More specifically, ASO's said to prospective backers, "Your donation will enable the ASO Archives to purchase technology necessary to convert three videos of the Orchestra led by world-renowned former ASO Music Director Robert Shaw into digital form."
In return for their donations, ASO offered its $25 backers, "Special recognition on the ASO Archive website."More generous donors received additional tokens of appreciation, and one $1,000 backer got the same tokens of appreciation that all the others received plus, "2013-14 concert season program book signed by Music Director Robert Spano."
ASO's goal was to garner $5,000 in 30 days. It almost tripled the amount with $13,590 from 130 donors who were swayed by a video pitch, photos of the ASO performing at the Berlin Wall in 1988 and its 1996 performance at the opening of the Olympic Games.
If the ASO were a private company selling stock to equity investors, the transaction that I described would have been illegal and in violation of the U.S. Securities and Exchange Commission's rules. While donation crowd-funders are able to avoid oversight by SEC, equity crowdfunding falls under its regulations.
Mike Marshall, a lawyer with Atlanta-based Miller & Martin, says that the Securities Exchange Act of 1933 governs the issuance of new securities. "All offers and sales of a security must be either registered or exempt."
The Securities Exchange Act 1934 governs trading activities after the initial securities are sold and "among other provisions, it requires persons who effect transactions in securities to be registered as broker-dealers," Marshall says.
But all that is about to change as early as late September when equity crowdfunding will become exempt.
The JOBS Act, signed into law on April 5, 2012, exempts small businesses from complex and costly registration with equity crowdfunding. Instead, businesses will use licensed crowdfunding portals online for most people to invest up to $2,000 each. Companies may raise up to $1 million per year in equity.
Caron Beesley, the community moderator for the U.S. Small Business Administration's blog, says, "Previously, small businesses were also limited to seeking investment from SEC-accredited investors only."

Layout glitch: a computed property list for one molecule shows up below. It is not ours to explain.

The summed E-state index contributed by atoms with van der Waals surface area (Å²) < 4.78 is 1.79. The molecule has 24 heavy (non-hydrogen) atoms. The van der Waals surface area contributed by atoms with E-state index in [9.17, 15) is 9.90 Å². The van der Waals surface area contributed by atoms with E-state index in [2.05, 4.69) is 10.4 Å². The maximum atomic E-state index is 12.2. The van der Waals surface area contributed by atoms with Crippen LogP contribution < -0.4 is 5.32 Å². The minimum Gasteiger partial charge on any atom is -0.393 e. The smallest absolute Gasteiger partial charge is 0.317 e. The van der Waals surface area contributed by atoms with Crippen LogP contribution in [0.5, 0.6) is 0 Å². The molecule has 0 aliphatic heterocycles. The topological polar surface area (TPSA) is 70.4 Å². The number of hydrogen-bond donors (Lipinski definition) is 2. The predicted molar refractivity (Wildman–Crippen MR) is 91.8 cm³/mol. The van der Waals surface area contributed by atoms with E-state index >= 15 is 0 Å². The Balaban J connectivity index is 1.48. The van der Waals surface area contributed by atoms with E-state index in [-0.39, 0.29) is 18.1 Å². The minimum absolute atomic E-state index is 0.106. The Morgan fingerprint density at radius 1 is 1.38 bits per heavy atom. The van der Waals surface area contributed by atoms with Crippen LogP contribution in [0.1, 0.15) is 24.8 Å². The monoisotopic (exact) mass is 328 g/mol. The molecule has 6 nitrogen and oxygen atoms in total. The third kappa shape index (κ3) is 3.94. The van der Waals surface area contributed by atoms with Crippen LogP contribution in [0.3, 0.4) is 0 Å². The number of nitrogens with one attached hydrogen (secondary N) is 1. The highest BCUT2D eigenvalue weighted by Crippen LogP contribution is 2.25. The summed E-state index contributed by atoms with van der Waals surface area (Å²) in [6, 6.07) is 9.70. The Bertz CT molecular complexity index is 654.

These high income people that are more apt to understand what they are buying. "Change is coming, however, and soon the investors like you and I will be able to enter the crowdfunding market," Beasley says.
The initial deadline for SEC to finalize its rules and launch the program was set for Dec. 2012. But in an effort to prevent fraudsters from ripping off unaccredited investors, the agency labored with keeping them off the portals. At the same time, SEC did not want to tighten the rules so much that it becomes too costly for small-business owners to participate.
One rule in particular was problematic.
Unlike donation crowdfunding, all promotions and marketing for equity crowdfunding had to be done on the portals. The business owners were prohibited from contacting their friends directly, using social media or hiring professional marketers to drive prospects to the portals.
When the ASO was looking for donations, for example, it emailed me and other concertgoers and directed us to its Kickstarter site. "The Atlanta Symphony Orchestra's Kickstarter campaign ends tomorrow," it said. "Learn more about what we're doing to save the ASO's history on our Kickstarter page."
Meanwhile, author Heather Hackett, also running a Kickstarter campaign, was short of meeting her goal to get a children's book published. So she frantically increased her marketing efforts. "I was making phone calls, sending personal emails, chatting with friends on Facebook; you name it," she said. "I looked like I was hosting a Jerry Lewis Telethon; but in the final hours, we made it."
She met her goal and raised $7,575.
Realizing the importance of direct marking to drive investors to equity crowdfunding portals, SEC opened the doors to marketing outside of the portals. Furthermore, the agency posted its rules in the Federal Register on July 24 and asked for comments by Sept. 23.
SEC chairperson Mary Jo White said, "The Commission should act without any further delay." Her words are welcomed by small-business owners and their lawyers, accountants and marketers who are anxiously awaiting the launch of equity crowdfunding following SEC's comment period.
Jerry Chautin is a volunteer SCORE business mentor, business and real estate columnist, blogger and SBA's 2006 national "Journalist of the Year" award winner. He is a former entrepreneur, commercial mortgage banker, commercial real estate dealmaker and business lender. You can follow him at www.Twitter.com/JerryChautin
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